A factor which might affect it: the diffraction is so huge on these tiny sensors and the cheap lenses may not be sharp, so it might be the case the image is not sharp enough for you to see the chromatic aberration! Chromatic aberration can be only seen if the image is otherwise sharp.
I'm far from certain this is the only reason for that (it might be the case that whatever little chromatic aberration there is that exceeds the diffraction and other sources of non-sharpness is removed by sophisticated algorithms processing the raw data from the sensor). But it can be a reason.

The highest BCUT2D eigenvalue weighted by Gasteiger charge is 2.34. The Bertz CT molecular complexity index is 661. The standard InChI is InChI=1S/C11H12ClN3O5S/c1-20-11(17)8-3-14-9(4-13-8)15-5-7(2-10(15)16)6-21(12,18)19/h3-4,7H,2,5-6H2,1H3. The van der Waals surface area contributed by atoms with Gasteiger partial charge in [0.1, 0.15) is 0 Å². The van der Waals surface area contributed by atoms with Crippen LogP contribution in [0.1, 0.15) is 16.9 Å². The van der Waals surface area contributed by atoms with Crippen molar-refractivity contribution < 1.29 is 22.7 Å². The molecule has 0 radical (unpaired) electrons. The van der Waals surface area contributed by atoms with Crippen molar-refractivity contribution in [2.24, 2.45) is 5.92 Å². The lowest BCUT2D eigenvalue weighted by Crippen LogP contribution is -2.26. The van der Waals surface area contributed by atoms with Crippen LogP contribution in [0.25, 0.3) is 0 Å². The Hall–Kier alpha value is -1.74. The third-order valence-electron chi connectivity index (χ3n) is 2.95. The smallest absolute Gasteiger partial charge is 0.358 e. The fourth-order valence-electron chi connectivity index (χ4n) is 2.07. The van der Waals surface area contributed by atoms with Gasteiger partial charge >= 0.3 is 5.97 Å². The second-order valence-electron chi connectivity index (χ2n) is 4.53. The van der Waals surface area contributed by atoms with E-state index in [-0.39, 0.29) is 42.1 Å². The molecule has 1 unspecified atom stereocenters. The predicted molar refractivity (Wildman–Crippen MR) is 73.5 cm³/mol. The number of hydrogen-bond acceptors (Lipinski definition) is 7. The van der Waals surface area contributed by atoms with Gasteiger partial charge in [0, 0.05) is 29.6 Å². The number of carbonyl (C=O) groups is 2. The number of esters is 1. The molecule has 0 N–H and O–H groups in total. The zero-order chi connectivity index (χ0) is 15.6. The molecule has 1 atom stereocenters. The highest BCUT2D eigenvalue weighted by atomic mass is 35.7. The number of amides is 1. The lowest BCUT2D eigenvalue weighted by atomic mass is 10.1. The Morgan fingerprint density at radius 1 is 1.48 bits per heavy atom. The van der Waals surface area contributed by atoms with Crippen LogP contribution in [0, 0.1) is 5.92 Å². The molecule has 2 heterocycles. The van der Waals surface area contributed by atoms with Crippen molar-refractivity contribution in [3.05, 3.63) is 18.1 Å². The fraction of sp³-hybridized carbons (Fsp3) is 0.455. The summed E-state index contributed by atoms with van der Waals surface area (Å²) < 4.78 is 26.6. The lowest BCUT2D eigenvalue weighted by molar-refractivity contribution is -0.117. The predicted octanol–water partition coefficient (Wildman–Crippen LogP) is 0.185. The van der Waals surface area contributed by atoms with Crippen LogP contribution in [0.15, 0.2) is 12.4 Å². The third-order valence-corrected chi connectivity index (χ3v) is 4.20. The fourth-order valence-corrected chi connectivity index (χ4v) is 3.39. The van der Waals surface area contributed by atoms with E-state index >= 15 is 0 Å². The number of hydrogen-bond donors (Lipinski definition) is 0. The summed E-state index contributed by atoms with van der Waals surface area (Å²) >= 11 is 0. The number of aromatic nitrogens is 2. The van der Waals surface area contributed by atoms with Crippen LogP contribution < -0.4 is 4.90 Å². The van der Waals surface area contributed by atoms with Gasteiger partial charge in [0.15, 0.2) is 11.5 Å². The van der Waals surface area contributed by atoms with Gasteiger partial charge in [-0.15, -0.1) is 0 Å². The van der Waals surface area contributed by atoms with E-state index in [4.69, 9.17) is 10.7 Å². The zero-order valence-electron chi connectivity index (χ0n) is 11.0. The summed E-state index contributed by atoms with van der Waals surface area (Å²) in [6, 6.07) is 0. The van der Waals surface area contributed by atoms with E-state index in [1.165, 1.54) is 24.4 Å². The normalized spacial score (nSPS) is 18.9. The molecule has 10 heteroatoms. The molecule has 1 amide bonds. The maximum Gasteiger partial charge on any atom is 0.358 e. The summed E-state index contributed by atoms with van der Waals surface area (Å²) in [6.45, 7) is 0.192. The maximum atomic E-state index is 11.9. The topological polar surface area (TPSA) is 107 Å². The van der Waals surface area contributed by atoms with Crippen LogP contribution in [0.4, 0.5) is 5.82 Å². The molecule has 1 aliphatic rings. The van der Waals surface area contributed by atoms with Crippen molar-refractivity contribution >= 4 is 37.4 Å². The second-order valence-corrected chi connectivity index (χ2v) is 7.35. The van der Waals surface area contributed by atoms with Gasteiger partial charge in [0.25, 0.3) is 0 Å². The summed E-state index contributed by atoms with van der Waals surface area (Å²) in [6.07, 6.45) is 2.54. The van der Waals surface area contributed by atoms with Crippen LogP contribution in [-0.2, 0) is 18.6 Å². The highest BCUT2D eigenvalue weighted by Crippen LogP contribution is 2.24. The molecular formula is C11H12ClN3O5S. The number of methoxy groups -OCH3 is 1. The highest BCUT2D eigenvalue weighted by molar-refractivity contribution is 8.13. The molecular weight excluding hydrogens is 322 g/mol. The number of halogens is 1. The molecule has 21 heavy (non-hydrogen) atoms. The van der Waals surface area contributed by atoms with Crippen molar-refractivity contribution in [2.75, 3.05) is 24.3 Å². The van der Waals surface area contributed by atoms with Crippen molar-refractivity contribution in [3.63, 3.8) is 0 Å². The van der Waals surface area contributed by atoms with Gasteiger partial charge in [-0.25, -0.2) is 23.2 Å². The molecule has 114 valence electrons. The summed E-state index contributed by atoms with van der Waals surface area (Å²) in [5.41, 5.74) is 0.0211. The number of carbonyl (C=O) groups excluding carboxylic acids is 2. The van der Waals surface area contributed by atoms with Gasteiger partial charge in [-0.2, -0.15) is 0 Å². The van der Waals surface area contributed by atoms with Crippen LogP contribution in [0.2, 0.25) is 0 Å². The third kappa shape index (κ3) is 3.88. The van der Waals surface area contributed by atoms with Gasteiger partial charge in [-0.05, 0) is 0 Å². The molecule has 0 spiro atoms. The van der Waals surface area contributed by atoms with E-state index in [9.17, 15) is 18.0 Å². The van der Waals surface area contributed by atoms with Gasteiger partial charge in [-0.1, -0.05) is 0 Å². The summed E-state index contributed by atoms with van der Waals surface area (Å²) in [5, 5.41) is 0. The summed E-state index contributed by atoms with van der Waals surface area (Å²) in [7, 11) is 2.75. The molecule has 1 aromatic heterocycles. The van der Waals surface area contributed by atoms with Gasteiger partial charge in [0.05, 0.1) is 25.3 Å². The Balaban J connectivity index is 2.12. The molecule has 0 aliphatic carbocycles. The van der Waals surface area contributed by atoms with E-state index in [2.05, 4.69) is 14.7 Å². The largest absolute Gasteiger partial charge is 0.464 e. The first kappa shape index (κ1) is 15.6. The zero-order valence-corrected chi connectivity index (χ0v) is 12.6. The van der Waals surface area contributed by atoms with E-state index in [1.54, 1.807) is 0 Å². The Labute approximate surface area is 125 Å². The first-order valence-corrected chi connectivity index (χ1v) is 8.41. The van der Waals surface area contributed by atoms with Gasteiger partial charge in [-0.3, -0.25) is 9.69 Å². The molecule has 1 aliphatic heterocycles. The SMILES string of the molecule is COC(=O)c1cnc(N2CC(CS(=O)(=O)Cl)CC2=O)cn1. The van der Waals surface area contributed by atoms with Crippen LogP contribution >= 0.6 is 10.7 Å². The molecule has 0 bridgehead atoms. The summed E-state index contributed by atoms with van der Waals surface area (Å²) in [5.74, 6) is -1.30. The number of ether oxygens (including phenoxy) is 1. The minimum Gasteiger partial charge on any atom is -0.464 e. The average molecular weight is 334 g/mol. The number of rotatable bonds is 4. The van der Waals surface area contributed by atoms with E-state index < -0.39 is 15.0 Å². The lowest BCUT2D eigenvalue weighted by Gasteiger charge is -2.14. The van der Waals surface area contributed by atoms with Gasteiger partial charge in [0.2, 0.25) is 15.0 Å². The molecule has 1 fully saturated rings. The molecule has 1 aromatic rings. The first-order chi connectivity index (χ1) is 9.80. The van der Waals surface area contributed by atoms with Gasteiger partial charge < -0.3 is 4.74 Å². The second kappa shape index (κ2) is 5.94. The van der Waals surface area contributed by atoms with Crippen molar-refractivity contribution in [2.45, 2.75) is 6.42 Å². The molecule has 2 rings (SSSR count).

I think the combination of lack of sharpness otherwise due to diffraction / poor non-sharp lens and algorithms might explain all of what you're seeing.
Edit: @DeltaOscarUniform calculated that unless the megapixel count is excessive, the diffraction should be nonexistent due to the relatively small F-number of F2.8 (typical). Yet, the other sources of lack of sharpness prevail. However, a 12 megapixel phone camera still has half of the pixels of a 24 megapixel DSLR/mirrorless, so the low megapixel could could be (part of) an explanation.